26 OCTOBER 1867, Page 17


MR. BUCHANAN'S NEW POEMS.* Tars book, by its ornamental appearance, excellent engravings, and somewhat premature birth—it is dated 1868—would seem to • be one of the candidates for the favour of Christmas and New Year givers of gifts. It is, however, something much more than this, a book full of genius of no mean order ; and, good as the engravings are,—some of them are really of striking excellence,— we cannot help regretting that it has appeared for the first time in a form in which the lovers of poetry for its own sake will never like to keep it. In the first place, illustrations and gift-book paper make it heavy, and a book that men are to love should be light and easily held in the hand. Then the show and glitter of the pictorial art and its belongings distract the mind from the field of true poetry. Illustrations of poetry should, we hold, be published

North Coast, and other Poems. By Robert Buchanan. With Illustrations by the Messrs. Dalziel, Wok', Houghton, Pinweh, Zwecker, and Small. Eligravel by the Brotte.s Dadziet. Loudon; Rootlelr. 1818. separately, and not interleaved with the verses they illustrate. Painting and poetry are so distinct that the state of mind in which you study the poet will scarcely mingle at all with the state of mind in which you study the painter. We do not even want to see with anything but "the mind's eye," Mephisto- pheles and Faust riding their black horses past the swinging gallows on the barren heath at the same time at which we read Goethe's eerie scene between them as they dimly hurry past. The poetic continuity of the poem is broken by the pictorial study, not in- tensified. But whether illustrations should be put beside the poetry they illustrate or not, they should at least be delayed till the poetic beauty of a work of genius has been separately appre- hended and mastered. No true lover of poetry ever kept the poets he loved in an illustrated edition for familiar use, and yet he loves to keep for familiar use the very edition in which he first made acquaintance with a new and fine poem. Illustrated and gorgeously got up poems are for drawing-room tables (if for any place), not for the shelf where we store the links of our truest intellectual delights.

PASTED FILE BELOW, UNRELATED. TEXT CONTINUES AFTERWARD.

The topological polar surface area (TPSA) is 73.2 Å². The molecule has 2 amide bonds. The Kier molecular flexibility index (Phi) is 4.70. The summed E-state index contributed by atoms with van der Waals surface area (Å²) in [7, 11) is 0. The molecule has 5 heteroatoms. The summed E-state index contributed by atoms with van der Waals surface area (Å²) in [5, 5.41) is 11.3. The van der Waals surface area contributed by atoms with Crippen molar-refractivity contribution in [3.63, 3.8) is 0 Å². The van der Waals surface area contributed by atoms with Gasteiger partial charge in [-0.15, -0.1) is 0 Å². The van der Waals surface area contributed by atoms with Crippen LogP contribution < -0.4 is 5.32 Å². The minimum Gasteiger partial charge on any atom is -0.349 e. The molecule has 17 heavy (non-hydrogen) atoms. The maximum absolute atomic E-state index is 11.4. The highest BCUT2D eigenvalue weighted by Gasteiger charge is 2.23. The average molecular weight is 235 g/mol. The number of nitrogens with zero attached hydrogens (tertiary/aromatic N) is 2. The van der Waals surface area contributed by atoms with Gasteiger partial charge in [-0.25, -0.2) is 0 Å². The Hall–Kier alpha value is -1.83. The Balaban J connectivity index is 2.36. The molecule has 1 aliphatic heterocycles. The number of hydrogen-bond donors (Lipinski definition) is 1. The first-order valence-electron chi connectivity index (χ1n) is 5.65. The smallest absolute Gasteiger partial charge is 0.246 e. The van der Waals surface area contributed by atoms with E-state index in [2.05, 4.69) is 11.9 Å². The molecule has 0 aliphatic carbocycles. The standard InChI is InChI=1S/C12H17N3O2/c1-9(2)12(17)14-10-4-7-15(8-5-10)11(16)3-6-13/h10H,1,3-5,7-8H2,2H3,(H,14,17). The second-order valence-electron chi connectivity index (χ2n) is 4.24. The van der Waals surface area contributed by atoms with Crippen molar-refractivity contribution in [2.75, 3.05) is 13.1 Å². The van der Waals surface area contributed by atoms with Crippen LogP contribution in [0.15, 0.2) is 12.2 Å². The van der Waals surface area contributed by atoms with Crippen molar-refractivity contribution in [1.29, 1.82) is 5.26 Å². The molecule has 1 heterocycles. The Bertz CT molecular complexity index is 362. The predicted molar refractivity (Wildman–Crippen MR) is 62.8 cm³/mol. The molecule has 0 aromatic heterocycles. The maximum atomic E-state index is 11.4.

However, though we would far rather have had these poems of Mr. Buchanan's, at least for the first time, without these often very beautiful, and, in one or two cases at least, very powerful engrav- ings, and for all times without the heavy red and gold blazonry on the back in which Christmas books are accustomed to appear, we must say at once that there is nothing whatever of the nature of tinsel, or of the gift-book-annual character, about the poems in- side. They contain, we think, Mr. Buchanan's most powerful work, and there is a variety about the power they show which is a sign of great strength and genuiueneas in the genius which has produced them. The art is of the simplest kind ; there is no great wealth of words, no profusion of metaphor, and at times even a baroness about the form which verges upon nakedness. The music, such as there is, is in the movement of the thought, and not in the ringing beauty of the words. But there is in the volume the truest pathos, a most dramatic humour, a high spiritual imagination, and a mood of brooding, mystic feeling, perfectly original and curiously thrilling of its kind. Of the poetic worth of the poems of this last kind, the " mystic " poems after the Celtic school, which stand last in the volume, it would be presuming to speak certainly till they have been tried by the test of time,—that is, by the test of many moods and many readers. Our first impression of them is of a singular charm, but we are well aware that poems so remote from the stir of ordinary human life sometimes exert their greatest fascination at first, and afterwards lose their hold over us. Butof the poetic depth and durable fame of such poems as "Meg Blane," or of the "Ballad-Maker," or the English and the Scottish Eclogues, we cannot feel a doubt. At every reading they grow upon the heart of the reader. There is a union in them of vivid homeliness of eye, and of depth of spiritual insight, which satisfies the double passion for both the outward and the inward realism, the realism of the senses and the realism of the spirit. The shell of outward things is painted with all the homely signs which endear it most to us, but the starlike flashes of the mind are given too. There is a bitterness indeed in some of the poems, —especially in the very striking but offensive piece of cynical imagination called the "Saint's Story,"—which approaches Mr. Browning's most savage satire somewhat too closely, and a tone of spiritual hopelessness in two of those we have named, the English and Scottish Eclogues, which strike painfully upon one. But no one can deny that even this bitterness, except in the cynical "Saint's Story," never exceeds that of one of the most characteristic and truthful moods of modern feeling on matters of faith,—one of those moods which, though not the highest, though it misses the fulness of divine light, expresses most powerfully the fulness of yearning for that light,—crying out against the depth of shadow in which the truest natures so often find themselves enveloped.